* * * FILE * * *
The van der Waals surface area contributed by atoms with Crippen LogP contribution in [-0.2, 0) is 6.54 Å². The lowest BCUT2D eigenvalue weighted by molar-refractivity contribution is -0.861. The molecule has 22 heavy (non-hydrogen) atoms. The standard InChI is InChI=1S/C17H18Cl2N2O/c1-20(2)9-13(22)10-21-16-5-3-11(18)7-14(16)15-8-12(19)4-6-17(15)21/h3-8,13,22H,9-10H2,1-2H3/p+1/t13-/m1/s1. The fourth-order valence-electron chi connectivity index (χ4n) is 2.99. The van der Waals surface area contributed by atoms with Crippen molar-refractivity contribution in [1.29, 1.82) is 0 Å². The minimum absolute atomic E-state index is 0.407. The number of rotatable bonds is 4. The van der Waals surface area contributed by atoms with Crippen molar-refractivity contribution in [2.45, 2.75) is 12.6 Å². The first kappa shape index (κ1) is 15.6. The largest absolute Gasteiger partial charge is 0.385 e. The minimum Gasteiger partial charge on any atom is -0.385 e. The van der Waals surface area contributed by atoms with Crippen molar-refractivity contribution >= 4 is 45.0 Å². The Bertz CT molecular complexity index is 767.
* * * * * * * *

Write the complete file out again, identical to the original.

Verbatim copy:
The van der Waals surface area contributed by atoms with Crippen LogP contribution in [-0.2, 0) is 6.54 Å². The lowest BCUT2D eigenvalue weighted by molar-refractivity contribution is -0.861. The molecule has 22 heavy (non-hydrogen) atoms. The standard InChI is InChI=1S/C17H18Cl2N2O/c1-20(2)9-13(22)10-21-16-5-3-11(18)7-14(16)15-8-12(19)4-6-17(15)21/h3-8,13,22H,9-10H2,1-2H3/p+1/t13-/m1/s1. The fourth-order valence-electron chi connectivity index (χ4n) is 2.99. The van der Waals surface area contributed by atoms with Crippen molar-refractivity contribution in [1.29, 1.82) is 0 Å². The minimum absolute atomic E-state index is 0.407. The number of rotatable bonds is 4. The van der Waals surface area contributed by atoms with Crippen molar-refractivity contribution in [2.45, 2.75) is 12.6 Å². The first kappa shape index (κ1) is 15.6. The largest absolute Gasteiger partial charge is 0.385 e. The minimum Gasteiger partial charge on any atom is -0.385 e. The van der Waals surface area contributed by atoms with Crippen molar-refractivity contribution >= 4 is 45.0 Å². The Bertz CT molecular complexity index is 767.